Three-Eyed Cambrian Animal Sheds Light on Origin of Arthropod Head and Segmentation

Paleontologists from the University of Toronto and the Royal Ontario Museum have examined 268 specimens of Stanleycaris hirpex — a radiodont that lived during the Cambrian period, some 506 million years ago — from the Burgess Shale in Canada, including many exceptionally preserved whole-body specimens. Their findings shed light on the evolution of the arthropod brain, vision, and head structure.

Reconstruction of a pair of Stanleycaris hirpex: upper individual has transparency of the exterior increased to show internal organs;  nervous system is shown in light beige, digestive system in dark red.  Image credit: Sabrina Cappelli, Royal Ontario Museum.

Reconstruction of a pair of Stanleycaris hirpex: upper individual has transparency of the exterior increased to show internal organs; nervous system is shown in light beige, digestive system in dark red. Image credit: Sabrina Cappelli, Royal Ontario Museum.

Radiodonta is an order of arthropods that dominated the Cambrian oceans around 500 million years ago.

It included some of the most iconic and bizarre-looking Cambrian animals, with the famous Anomalocaris reaching up to at least 1 m (3.3 feet) in length.

At no more than 20 cm (7.9 inches) long, Stanleycaris hirpex was small for its group, but at a time when most animals grew no bigger than a human finger, it would have been an impressive predator.

It had large compound eyes, a formidable-looking circular mouth lined with teeth, frontal claws with an impressive array of spines, and a flexible, segmented body with a series of swimming flaps along its sides.

Its sophisticated sensory and nervous systems would have enabled it to efficiently pick out small prey in the gloom.

The new fossils from the Burgess Shale show that the brain of Stanleycaris hirpex was composed of two segments, the protocerebrum and deutocerebrum, connected with the eyes and frontal claws, respectively.

“While fossilized brains from the Cambrian period aren’t new, this discovery stands out for the astonishing quality of preservation and the large number of specimens,” said Joseph Moysiuk, a Ph.D. candidate at the University of Toronto and the Royal Ontario Museum.

“We can even make out fine details such as visual processing centers serving the large eyes and traces of nerves entering the appendages.”

“We conclude that a two-segmented head and brain has deep roots in the arthropod lineage and that its evolution likely preceded the three-segmented brain that characterizes all living members of this diverse animal phylum,” he added.

In addition to the pair of stalked lateral eyes, Stanleycaris hirpex unexpectedly had a large median eye.  Image credit: Moysiuk & Caron, doi: 10.1016/j.cub.2022.06.027.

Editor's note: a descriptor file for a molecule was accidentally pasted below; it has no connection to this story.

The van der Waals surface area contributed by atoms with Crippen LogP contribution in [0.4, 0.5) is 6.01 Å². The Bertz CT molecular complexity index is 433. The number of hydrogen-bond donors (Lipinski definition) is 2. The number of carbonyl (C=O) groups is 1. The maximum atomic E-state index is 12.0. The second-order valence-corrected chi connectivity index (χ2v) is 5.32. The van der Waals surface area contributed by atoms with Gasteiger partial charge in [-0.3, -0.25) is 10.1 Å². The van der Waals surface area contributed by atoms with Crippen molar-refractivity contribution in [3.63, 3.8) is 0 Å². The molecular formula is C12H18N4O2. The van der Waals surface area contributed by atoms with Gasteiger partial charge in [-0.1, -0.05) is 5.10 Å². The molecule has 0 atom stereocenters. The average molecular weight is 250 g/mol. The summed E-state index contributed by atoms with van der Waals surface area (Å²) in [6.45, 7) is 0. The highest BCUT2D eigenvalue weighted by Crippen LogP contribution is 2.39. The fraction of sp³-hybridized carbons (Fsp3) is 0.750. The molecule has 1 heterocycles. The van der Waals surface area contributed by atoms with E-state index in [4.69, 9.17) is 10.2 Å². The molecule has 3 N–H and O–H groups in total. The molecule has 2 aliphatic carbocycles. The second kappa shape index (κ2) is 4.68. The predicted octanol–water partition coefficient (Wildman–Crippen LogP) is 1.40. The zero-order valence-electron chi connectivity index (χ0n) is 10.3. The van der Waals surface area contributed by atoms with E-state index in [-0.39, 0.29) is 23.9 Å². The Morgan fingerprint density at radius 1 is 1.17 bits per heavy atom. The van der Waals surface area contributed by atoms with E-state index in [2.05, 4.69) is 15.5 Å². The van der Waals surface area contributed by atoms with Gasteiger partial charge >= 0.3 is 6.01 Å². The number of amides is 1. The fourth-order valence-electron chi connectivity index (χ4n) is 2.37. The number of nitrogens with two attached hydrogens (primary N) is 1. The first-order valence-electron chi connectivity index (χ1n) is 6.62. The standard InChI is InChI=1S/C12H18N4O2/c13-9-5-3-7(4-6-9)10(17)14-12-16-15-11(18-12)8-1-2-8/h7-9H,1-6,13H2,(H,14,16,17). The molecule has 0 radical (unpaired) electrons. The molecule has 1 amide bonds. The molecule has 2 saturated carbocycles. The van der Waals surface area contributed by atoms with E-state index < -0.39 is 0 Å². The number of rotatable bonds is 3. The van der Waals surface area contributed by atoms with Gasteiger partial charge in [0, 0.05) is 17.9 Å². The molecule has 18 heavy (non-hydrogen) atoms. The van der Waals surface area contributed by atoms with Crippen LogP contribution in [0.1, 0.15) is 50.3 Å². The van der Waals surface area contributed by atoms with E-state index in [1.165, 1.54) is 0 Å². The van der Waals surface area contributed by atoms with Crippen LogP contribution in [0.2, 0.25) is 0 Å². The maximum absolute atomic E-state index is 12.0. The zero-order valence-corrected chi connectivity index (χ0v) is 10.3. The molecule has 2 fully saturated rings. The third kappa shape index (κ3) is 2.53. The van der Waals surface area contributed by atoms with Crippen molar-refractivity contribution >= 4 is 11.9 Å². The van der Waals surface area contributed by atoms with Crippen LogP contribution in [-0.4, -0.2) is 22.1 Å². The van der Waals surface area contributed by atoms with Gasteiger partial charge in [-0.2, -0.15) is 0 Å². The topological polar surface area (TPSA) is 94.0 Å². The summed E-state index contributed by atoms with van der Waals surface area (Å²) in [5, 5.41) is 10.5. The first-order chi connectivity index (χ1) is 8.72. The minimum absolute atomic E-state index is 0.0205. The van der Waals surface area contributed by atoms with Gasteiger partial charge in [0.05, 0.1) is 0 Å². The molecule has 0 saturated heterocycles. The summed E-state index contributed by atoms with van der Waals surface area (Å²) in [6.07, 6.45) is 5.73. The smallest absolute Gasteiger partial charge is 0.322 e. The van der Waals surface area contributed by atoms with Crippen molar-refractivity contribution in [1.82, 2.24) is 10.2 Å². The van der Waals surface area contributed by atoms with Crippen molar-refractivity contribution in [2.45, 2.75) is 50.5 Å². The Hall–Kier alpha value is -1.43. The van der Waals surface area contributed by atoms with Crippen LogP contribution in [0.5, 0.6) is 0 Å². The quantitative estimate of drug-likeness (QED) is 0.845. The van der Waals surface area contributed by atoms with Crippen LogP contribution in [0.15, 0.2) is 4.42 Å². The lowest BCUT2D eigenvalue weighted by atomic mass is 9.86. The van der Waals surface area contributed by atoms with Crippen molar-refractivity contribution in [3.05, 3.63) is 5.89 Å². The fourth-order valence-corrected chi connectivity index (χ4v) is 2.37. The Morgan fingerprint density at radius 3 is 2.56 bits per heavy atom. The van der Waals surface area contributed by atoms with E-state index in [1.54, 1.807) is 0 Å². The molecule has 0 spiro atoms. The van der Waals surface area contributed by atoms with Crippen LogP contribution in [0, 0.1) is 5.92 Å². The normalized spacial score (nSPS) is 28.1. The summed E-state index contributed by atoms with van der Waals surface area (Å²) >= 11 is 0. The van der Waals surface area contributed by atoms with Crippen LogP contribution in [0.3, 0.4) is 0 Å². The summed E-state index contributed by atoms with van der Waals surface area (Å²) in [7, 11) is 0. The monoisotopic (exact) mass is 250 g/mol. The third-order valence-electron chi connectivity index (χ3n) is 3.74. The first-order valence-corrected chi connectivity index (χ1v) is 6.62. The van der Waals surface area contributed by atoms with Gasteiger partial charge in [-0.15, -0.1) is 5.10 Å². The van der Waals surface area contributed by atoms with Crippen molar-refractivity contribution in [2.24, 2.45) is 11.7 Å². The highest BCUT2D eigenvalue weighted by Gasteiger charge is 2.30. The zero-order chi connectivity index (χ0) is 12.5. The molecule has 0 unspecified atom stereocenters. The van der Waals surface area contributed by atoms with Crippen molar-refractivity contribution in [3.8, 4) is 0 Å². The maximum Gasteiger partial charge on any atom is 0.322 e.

In addition to the pair of stalked lateral eyes, Stanleycaris hirpex unexpectedly had a large median eye. Image credit: Moysiuk & Caron, doi: 10.1016/j.cub.2022.06.027.

In present-day arthropods, the brain consists of protocerebrum, deutocerebrum, and tritocerebrum.

While the difference of a segment may not sound game-changing, it in fact has radical scientific implications.

Since repeated copies of many arthropod organs can be found in their segmented bodies, figuring out how segments line up between different species is key to understanding how these structures diversified across the group.

“These fossils are like a Rosetta stone, helping to link traits in radiodonts and other early fossil arthropods with their counterparts in surviving groups,” Moysiuk said.

In addition to its pair of stalked eyes, Stanleycaris hirpex possessed a large central eye at the front of its head, a feature never before noticed in a radiodont.

“The presence of a huge third eye in Stanleycaris hirpex was unexpected,” said Dr. Jean-Bernard Caron, the Richard Ivey curator of invertebrate paleontology at the Royal Ontario Museum.

“It emphasizes that these animals were even more bizarre-looking than we thought, but also shows us that the earliest arthropods had already evolved a variety of complex visual systems like many of their modern kin.”

“Since most radiodonts are only known from scattered bits and pieces, this discovery is a crucial jump forward in understanding what they looked like and how they lived.”

The results appear in the journal Current Biology.

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Joseph Moysiuk & Jean-Bernard Caron. A three-eyed radiodont with fossilized neuroanatomy informs the origin of the arthropod head and segmentation. Current Biology, published online July 8, 2022; doi: 10.1016/j.cub.2022.06.027

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